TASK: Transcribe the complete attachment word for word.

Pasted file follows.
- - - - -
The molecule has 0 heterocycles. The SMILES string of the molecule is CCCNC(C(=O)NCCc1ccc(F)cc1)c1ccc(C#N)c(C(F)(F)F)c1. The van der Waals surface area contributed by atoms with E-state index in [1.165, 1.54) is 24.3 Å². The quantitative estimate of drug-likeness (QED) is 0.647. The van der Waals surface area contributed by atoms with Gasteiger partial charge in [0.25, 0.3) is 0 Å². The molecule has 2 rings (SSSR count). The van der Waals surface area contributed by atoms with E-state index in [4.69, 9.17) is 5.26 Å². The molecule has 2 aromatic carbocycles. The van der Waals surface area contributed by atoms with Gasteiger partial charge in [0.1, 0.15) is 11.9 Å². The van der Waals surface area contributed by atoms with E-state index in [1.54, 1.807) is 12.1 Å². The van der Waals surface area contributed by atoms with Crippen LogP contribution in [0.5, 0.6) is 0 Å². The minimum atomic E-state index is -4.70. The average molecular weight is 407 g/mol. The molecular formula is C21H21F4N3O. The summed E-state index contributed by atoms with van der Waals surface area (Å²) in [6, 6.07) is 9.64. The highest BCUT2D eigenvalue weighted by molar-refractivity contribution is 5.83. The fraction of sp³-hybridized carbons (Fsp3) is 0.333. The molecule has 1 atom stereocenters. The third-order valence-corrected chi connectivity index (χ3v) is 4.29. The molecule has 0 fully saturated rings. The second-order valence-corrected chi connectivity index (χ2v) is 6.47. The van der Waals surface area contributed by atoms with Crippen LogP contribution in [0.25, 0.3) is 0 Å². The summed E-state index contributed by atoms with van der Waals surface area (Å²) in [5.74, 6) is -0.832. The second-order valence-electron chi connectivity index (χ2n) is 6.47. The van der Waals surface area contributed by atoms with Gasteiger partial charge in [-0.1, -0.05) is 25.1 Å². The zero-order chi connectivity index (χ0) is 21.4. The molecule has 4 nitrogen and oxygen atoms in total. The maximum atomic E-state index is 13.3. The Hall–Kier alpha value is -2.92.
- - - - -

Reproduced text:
The molecule has 0 heterocycles. The SMILES string of the molecule is CCCNC(C(=O)NCCc1ccc(F)cc1)c1ccc(C#N)c(C(F)(F)F)c1. The van der Waals surface area contributed by atoms with E-state index in [1.165, 1.54) is 24.3 Å². The quantitative estimate of drug-likeness (QED) is 0.647. The van der Waals surface area contributed by atoms with Gasteiger partial charge in [0.25, 0.3) is 0 Å². The molecule has 2 rings (SSSR count). The van der Waals surface area contributed by atoms with E-state index in [4.69, 9.17) is 5.26 Å². The molecule has 2 aromatic carbocycles. The van der Waals surface area contributed by atoms with Gasteiger partial charge in [0.1, 0.15) is 11.9 Å². The van der Waals surface area contributed by atoms with E-state index in [1.54, 1.807) is 12.1 Å². The van der Waals surface area contributed by atoms with Crippen LogP contribution in [0.5, 0.6) is 0 Å². The minimum atomic E-state index is -4.70. The average molecular weight is 407 g/mol. The molecular formula is C21H21F4N3O. The summed E-state index contributed by atoms with van der Waals surface area (Å²) in [6, 6.07) is 9.64. The highest BCUT2D eigenvalue weighted by molar-refractivity contribution is 5.83. The fraction of sp³-hybridized carbons (Fsp3) is 0.333. The molecule has 1 atom stereocenters. The third-order valence-corrected chi connectivity index (χ3v) is 4.29. The molecule has 0 fully saturated rings. The second-order valence-corrected chi connectivity index (χ2v) is 6.47. The van der Waals surface area contributed by atoms with Crippen LogP contribution in [0.25, 0.3) is 0 Å². The summed E-state index contributed by atoms with van der Waals surface area (Å²) in [5.74, 6) is -0.832. The second-order valence-electron chi connectivity index (χ2n) is 6.47. The van der Waals surface area contributed by atoms with Gasteiger partial charge in [-0.1, -0.05) is 25.1 Å². The zero-order chi connectivity index (χ0) is 21.4. The molecule has 4 nitrogen and oxygen atoms in total. The maximum atomic E-state index is 13.3. The Hall–Kier alpha value is -2.92.